United States v. Ludlum Steel Corp.
United States Supreme Court
406 U.S. 742 (1972)
The Interstate Commerce Commission (ICC) (defendant), an agency that no longer exists, once regulated various aspects of railroad transportation. Under the Esch Car Service Act (Esch Act), the ICC had the authority, after hearing, on complaint or upon its own initiative without complaint, to establish rules, regulations, and practices related to train car service. The Esch Act did not require that such rules be made on the record. Ludlum Steel Corp. and other shippers (plaintiffs) sought judicial review of rules that the ICC promulgated through informal rulemaking. They argued that the Administrative Procedure Act (APA) required the ICC to hold a hearing prior to the promulgation of any rule.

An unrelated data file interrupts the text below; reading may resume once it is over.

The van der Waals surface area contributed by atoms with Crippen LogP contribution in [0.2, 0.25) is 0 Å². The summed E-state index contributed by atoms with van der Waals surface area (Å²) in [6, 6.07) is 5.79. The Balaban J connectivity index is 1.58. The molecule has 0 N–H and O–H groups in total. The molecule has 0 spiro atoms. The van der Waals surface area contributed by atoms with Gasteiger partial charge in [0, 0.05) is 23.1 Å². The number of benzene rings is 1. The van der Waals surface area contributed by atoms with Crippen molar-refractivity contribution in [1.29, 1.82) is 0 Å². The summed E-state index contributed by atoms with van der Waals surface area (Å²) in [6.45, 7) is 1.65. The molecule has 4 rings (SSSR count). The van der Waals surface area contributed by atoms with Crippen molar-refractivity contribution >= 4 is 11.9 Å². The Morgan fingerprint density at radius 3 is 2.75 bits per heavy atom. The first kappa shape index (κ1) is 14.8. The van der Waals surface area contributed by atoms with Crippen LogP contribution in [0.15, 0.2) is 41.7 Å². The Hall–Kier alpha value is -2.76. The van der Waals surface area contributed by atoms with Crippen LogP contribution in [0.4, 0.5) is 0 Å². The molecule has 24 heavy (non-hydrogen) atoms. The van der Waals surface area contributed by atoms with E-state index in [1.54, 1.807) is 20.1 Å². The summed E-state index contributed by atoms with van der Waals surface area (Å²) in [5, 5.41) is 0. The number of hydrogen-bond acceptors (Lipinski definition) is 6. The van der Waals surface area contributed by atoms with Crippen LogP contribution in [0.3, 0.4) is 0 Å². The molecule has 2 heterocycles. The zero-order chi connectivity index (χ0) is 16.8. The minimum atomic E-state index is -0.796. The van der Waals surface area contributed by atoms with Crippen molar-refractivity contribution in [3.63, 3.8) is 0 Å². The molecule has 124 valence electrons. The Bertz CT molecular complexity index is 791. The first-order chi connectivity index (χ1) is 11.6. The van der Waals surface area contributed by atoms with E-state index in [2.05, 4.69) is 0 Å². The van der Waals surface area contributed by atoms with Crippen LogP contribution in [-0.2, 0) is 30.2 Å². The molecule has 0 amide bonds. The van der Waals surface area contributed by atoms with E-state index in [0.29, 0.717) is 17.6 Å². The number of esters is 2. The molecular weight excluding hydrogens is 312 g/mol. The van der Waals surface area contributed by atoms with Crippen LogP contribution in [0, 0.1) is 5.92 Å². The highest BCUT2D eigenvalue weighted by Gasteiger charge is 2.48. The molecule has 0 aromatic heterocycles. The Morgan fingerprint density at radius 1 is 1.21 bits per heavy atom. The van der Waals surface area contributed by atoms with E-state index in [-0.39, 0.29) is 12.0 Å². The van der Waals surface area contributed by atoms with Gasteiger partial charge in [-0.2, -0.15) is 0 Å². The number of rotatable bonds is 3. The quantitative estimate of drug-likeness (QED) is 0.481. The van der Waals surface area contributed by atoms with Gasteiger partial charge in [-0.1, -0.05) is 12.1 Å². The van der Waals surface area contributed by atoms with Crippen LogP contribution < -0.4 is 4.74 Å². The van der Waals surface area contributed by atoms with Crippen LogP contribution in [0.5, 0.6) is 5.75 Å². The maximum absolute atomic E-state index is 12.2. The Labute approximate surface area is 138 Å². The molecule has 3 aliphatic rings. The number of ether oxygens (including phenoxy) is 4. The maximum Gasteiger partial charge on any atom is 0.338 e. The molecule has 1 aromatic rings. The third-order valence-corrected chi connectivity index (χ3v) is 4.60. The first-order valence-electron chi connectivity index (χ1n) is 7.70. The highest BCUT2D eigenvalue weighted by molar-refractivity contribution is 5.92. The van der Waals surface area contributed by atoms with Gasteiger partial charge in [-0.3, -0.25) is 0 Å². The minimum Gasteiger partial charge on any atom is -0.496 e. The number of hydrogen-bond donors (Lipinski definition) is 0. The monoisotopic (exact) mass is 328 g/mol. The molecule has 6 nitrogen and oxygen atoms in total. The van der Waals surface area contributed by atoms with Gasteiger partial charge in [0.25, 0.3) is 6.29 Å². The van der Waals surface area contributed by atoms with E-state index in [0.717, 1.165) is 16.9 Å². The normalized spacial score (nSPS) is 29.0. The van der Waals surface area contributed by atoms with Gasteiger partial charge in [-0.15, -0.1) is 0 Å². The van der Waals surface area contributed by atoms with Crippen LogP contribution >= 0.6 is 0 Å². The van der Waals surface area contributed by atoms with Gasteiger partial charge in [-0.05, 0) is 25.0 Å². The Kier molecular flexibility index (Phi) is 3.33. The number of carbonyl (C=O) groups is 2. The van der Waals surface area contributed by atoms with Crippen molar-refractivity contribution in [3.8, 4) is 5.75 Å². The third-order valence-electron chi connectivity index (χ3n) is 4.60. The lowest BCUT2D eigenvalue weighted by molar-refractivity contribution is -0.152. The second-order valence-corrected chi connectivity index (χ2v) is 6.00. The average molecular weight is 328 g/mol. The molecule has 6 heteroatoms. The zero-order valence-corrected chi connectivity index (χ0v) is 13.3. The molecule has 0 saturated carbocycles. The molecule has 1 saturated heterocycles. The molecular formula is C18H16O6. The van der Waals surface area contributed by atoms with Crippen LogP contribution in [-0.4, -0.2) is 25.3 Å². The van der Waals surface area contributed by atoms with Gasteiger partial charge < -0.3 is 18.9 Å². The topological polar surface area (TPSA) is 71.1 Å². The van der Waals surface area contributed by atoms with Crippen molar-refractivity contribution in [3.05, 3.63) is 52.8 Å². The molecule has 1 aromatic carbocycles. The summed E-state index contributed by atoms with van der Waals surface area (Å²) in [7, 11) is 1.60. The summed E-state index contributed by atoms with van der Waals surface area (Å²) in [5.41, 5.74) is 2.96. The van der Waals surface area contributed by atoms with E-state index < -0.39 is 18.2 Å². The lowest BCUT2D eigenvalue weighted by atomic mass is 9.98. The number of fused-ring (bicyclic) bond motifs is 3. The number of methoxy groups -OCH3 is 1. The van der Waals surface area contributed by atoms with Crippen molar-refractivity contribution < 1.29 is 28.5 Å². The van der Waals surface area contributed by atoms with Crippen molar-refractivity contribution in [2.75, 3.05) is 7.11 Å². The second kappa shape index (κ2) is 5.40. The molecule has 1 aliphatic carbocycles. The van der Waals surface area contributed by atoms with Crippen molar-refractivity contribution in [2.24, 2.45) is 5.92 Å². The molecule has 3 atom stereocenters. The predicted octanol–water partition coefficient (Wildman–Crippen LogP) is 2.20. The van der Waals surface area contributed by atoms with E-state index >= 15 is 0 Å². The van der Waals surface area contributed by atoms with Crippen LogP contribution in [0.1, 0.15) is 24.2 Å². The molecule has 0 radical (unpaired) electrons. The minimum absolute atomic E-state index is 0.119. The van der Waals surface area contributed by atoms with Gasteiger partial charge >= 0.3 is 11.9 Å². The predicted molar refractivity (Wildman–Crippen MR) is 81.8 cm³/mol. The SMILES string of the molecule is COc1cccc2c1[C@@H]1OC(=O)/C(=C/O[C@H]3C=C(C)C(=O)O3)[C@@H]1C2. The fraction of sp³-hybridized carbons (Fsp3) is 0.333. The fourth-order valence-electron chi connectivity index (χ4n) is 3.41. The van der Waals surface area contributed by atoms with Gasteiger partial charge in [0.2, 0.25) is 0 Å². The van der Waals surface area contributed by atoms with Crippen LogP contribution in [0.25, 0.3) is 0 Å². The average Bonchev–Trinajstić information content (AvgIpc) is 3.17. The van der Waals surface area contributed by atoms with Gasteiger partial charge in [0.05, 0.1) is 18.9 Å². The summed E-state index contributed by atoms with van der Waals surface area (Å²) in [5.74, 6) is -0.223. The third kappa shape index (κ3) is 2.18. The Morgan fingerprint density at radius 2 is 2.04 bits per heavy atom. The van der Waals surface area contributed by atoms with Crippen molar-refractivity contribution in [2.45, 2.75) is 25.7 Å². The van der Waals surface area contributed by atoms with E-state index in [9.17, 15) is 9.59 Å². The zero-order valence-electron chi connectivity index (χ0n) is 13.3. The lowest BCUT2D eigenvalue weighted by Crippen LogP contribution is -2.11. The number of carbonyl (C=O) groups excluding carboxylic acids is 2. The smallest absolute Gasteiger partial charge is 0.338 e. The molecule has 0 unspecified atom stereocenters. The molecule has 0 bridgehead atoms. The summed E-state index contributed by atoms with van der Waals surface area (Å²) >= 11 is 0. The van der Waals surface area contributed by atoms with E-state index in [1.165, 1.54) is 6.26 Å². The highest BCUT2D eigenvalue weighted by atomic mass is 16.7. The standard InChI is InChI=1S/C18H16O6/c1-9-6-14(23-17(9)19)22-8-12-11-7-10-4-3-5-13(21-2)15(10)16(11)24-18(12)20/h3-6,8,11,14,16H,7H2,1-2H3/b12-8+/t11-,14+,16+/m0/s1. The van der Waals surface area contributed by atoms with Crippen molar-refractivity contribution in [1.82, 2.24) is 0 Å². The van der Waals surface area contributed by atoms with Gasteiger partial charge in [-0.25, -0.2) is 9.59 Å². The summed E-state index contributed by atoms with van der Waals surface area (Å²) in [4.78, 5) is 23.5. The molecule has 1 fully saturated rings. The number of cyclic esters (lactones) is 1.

Rule of Law
Holding and Reasoning (Rehnquist, J.)
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